Eco-Friendly Native Artist Kathy Whitman Brings Calmness to the Chaos

Recycled aluminum buffalo sculpture by Whitman at
Winterowd Fine Art’s 2013 “My Land” exhibition
Photo: Sylvester Hustito

During this year’s SWAIA Indian Market, I attended an opening at Canyon Road’s Winterowd Fine Art that featured works by a number of prominent Native American artists including Phoenix-based, Mandan-Hidatsa-Arikara artist Kathy Whitman Elk Woman.  Her buffalo sculpture, made from recycled aluminum cans held a central spot in one of the gallery rooms.  In spite of all the fantastic art surrounding me, it was hard to keep my eyes off of it.  As I moved around the room, I heard conversation, and it became clear to me that I was standing near the artist.  She was speaking to a member of the gallery’s staff, and as their conversation ended, Kathy turned, our eyes met, she smiled and we greeted each other with a “hello” as if we already knew each other.  In fact, we had never met, and in spite of the salutation, I froze as she made her way out of the gallery.   I think, perhaps, I was intimidated by her unique sense of style and the ease with which she navigated the room. 

Flash forward to about a month ago when I decided to friend Kathy on Facebook.  She was featuring some terrific feather and crystal pendants made from recycled aluminum cans on her wall, and I was drawn in by their whimsical nature.

Colorful Eco-Feather and Crystal Pendants by
Kathy Whitman Elk Woman
Photo: Kathy Whitman

Kathy immediately set me straight about the important message that these pieces send to people when they wear them–“Protect Mother Earth!”    In fact, less than a decade ago, Kathy decided she wanted to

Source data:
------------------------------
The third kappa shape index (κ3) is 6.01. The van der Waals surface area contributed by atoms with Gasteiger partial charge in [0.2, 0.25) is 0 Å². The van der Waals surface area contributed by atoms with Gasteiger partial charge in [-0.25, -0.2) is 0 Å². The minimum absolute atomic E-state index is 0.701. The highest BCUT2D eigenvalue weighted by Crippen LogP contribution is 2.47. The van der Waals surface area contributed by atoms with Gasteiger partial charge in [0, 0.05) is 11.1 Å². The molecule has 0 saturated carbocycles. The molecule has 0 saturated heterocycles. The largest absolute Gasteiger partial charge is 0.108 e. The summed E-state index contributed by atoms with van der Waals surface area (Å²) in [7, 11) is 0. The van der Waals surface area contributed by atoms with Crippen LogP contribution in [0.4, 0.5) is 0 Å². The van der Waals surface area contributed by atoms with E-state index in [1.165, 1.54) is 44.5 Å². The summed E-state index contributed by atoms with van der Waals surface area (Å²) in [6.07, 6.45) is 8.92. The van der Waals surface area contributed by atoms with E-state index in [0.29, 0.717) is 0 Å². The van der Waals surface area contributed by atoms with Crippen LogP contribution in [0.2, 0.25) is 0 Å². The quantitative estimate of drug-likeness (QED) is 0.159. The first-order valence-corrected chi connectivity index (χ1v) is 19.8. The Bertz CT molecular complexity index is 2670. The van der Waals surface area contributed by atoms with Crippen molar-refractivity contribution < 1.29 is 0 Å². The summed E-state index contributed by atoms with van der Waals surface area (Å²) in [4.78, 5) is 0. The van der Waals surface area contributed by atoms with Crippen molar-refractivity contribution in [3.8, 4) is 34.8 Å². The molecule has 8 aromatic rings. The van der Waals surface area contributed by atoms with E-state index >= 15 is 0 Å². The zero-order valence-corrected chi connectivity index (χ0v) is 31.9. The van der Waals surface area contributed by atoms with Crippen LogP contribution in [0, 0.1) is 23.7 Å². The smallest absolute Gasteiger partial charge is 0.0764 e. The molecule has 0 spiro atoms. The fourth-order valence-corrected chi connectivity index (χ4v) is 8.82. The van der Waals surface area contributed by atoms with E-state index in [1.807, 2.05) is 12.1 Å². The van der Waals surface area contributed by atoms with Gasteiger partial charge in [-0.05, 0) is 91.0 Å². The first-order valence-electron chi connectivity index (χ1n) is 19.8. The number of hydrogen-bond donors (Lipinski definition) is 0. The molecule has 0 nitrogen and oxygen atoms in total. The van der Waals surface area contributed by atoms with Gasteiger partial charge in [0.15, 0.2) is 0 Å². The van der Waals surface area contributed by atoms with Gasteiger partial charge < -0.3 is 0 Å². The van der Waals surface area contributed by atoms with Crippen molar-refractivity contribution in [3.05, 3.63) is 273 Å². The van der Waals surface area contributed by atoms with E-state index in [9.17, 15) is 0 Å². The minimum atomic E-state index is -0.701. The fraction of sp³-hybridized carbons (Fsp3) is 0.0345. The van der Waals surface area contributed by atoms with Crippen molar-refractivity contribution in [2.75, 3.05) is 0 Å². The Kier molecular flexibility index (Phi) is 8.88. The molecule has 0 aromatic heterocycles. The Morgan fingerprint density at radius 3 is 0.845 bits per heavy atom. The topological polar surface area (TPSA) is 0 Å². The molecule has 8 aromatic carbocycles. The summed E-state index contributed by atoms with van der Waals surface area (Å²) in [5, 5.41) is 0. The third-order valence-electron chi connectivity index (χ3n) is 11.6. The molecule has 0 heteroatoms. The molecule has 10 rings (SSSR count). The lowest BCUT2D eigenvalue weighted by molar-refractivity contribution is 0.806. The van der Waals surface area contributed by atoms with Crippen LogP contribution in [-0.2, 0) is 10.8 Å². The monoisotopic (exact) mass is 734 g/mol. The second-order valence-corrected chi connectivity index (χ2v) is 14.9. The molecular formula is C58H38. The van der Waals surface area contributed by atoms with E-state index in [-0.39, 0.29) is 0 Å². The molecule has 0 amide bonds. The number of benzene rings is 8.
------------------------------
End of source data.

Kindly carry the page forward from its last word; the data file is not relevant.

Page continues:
Recycled aluminum sculpture by
Kathy Whitman Elk Woman at 

2013 Heard Museum Guild Indian Fair and Market
Best of Show Reception
Photo: Paul Niemi

make an impact on the Earth by being part of the solution to our pollution problems.  She began making wonderful, beautiful eco-jewelry.  This led to her taking the idea to the next level to create realistic sculptures of important creatures in nature–buffalo, eagles and the like.  In March, at the Heard Museum Guild Indian Fair and Market,  I happened to snap a picture of one of her award-winning pieces.

This year, we finally had the pleasure of meeting and getting to know one another at the Smithsonian’s National Museum of the American Indian annual holiday Native Art Market at One Bowling Green in Manhattan.  Since she is from North Dakota and I’m from Wisconsin, so there was an immediate connection. One would think we have known each other for years.  Kathy spoke to me about her art and what motivates her to create pieces out of recycled aluminum and plastic.  Watch my video interview HERE:

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